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It's not grind


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#1 raspberry jam

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Posted 05 September 2013 - 12:49 PM

I saw something in a thread recently. It was about the living story content, and it went something like this:

Quote

Quote

It wasn't so bad at first, but once you fall behind a bit and the content goes away, it's really hard to give a care about any of it anymore.

Pretty much.
I started with doing all the achievements.
But since X, I'm only trying to get the min amount for the reward chest..

Tired of grinding and I want a month without LS.
So is this actually "grind"? ANet set out to create a grind-free game. And many would argue that they have succeeded. In a youtube video, TotalBiscuit addressed the actual use of the word. According to him, it's only grinding if all there is to do is to go out and kill a lot of enemies. Being told that there are a lot of enemies to kill, and then killing them all, makes it, according to him, not grind anymore. Me, and many with me, disagree, of course. But I will agree that having new content, all the time, is not grind. Even if the actual combat is very similar from enemy to enemy, it's not grind because the content is new.

So why do people get tired of it? We'll come back to that, but first I want to talk a bit about why ANet is doing this. Of course, whenever new content is introduced into an MMO, people log on and play it. In subscription-based MMOs, there's always a lot of resubs right after a major content patch. ANet has personal experience from GW1, where various content additions, festivals, etc would make player numbers explode (GW1 vets may recall 200+ districts in Lion's Arch, and so on).
Now combine that with the realization that what a successful MMO needs more than anything else is community. When lots of players are kept busy, when lots of players are in the game actively playing it, community will emerge on its own.

The classical recipe for this is to create some sort of leveling treadmill. It doesn't need to be based on levels: it can be based on gear, like it is in World of Warcraft. When a sufficient number of players have top gear, Blizzard releases new content, which is not important, and new gear, which is important. But this gives rise to grind, and that's what ANet promised to not have.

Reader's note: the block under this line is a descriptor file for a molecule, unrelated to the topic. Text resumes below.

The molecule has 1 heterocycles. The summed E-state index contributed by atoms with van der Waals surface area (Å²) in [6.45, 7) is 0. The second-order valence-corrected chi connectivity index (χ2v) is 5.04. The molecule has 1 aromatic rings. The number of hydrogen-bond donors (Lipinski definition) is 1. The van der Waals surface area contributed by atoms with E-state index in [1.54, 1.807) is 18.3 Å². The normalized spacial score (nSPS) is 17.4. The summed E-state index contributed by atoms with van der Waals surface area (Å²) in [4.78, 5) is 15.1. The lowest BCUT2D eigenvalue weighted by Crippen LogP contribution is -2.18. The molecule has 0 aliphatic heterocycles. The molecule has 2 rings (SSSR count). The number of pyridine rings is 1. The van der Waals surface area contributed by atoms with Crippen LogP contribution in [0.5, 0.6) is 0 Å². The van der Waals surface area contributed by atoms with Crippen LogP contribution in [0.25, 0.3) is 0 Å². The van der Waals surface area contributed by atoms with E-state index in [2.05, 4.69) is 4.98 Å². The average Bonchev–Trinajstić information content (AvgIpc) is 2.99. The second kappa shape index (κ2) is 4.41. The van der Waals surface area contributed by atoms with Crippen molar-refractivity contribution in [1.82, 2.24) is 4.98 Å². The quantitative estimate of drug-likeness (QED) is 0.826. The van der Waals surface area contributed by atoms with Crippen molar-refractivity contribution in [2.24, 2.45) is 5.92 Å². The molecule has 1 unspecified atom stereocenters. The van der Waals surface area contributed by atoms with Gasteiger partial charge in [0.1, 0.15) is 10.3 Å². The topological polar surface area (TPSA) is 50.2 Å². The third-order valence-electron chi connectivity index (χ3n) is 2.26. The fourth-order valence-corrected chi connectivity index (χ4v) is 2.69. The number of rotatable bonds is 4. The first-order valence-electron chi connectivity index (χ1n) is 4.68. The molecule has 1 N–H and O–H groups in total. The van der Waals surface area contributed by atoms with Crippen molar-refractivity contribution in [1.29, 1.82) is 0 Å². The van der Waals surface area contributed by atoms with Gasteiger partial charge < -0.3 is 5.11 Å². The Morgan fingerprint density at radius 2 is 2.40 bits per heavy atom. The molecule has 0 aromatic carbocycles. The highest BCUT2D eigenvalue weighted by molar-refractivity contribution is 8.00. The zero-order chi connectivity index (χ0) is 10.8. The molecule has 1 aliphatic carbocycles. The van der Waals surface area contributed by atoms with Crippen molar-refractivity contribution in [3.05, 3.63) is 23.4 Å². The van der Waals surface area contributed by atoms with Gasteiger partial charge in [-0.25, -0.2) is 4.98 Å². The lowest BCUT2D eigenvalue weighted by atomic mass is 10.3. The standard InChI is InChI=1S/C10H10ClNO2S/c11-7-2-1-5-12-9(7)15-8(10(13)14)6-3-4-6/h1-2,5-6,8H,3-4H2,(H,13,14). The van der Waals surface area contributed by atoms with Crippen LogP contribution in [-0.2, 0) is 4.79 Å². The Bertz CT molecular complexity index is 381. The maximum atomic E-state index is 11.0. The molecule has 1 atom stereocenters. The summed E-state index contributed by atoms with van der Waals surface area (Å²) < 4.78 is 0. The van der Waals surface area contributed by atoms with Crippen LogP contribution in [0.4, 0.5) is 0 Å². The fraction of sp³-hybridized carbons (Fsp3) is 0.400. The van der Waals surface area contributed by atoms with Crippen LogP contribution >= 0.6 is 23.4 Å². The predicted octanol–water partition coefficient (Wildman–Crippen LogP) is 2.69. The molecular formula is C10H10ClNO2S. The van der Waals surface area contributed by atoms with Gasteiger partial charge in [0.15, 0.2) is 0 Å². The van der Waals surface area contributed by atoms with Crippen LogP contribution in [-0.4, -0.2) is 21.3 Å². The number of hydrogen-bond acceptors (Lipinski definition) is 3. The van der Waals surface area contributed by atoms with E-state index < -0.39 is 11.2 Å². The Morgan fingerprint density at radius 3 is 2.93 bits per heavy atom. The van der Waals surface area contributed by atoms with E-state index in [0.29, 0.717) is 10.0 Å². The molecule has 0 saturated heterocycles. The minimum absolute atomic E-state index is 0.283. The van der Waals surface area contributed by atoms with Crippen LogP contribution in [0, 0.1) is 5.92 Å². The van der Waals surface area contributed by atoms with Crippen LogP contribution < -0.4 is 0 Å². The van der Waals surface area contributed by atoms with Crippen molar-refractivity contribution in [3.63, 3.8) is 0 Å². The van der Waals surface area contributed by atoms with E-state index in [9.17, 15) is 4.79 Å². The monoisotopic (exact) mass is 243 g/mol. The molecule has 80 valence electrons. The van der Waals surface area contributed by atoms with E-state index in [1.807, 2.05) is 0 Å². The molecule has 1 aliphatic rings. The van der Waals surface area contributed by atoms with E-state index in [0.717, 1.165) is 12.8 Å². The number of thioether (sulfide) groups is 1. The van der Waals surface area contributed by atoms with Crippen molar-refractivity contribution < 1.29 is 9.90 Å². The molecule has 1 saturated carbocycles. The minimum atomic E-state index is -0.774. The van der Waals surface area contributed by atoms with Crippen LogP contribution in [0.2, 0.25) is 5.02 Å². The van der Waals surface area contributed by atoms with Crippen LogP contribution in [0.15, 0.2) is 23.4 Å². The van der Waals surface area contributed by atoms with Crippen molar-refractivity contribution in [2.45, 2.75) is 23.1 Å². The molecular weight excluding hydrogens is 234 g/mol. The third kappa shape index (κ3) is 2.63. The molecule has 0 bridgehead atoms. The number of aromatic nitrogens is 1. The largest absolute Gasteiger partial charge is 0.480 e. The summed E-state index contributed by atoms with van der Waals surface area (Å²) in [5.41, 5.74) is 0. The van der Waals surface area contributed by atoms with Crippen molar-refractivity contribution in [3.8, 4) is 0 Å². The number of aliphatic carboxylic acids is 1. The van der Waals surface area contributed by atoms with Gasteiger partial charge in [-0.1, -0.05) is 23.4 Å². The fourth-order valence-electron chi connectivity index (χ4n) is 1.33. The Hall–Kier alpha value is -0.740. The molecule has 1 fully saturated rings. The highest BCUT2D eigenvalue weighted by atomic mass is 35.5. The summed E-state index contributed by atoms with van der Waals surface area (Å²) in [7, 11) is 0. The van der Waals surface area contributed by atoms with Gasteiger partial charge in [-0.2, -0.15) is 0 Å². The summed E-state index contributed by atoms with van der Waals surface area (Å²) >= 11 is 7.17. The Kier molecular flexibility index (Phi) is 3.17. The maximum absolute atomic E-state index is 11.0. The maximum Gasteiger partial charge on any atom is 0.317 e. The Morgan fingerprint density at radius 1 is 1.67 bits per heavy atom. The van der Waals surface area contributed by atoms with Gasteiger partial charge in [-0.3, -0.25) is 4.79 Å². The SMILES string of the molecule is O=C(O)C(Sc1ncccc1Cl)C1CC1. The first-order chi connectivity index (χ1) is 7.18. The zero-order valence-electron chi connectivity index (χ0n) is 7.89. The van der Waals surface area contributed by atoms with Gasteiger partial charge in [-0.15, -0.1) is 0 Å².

Instead, ANet releases content all the time. It's a blitheringly stupid idea, even more so because I myself suggested it, at great length, in many posts on various fan forums. Or, well, actually, the idea itself isn't stupid. The execution of it, however, is. Because people do get tired of it. Not of the actual new content, no. But of the constant releases.

So, why do people get tired of it? Well, the new content is there for only a short while. Then it's removed. And the content has a story element, of a sorts, and GW2 is at least partially a story-bound game. I think a lot of people get tired because they feel stressed out. Not actually stressed over the constant stream of releases, but of the fact that if they don't keep up, they'll never get the chance to see it again. It's gone, forever, you can never go back, not even by creating a new character. As if this was not enough, various achievements, which are kept in high esteem because the non-grind aspect of the game makes it nearly impossibly to distinguish yourself except through these achievements, keep track of everything you have done - and therefore also everything you have missed out on.

I am sorry for having partially caused this. Basically, ANet is running the game at a fever pitch all the time. It is not healthy for the game, and it leads to that people get tired of it. It's not grind. It's worse.

Edited by raspberry jam, 05 September 2013 - 12:50 PM.


#2 Kuskah

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Posted 05 September 2013 - 02:31 PM

To me, grinding is having to kill thousands upon thousands of monsters to level up/get a drop.

I agree though, I too would prefer permanent content to be done on my own terms rather than new stuff coming in and old stuff being removed every 2 weeks. Also, the consequences of the story are too insignificant for me to care. If someone started playing now, they wouldn't know there ever was some dredge+flame legion alliance, or that Southsun hasn't been there since the beginning of the game, that Queen had some kind of Jubilee or that there's a Sylvari named Scarlet somewhere in the mix. These may be mentioned in some ambient conversations but there's no 100% guarantee I'd find those even if I was specifically looking for them.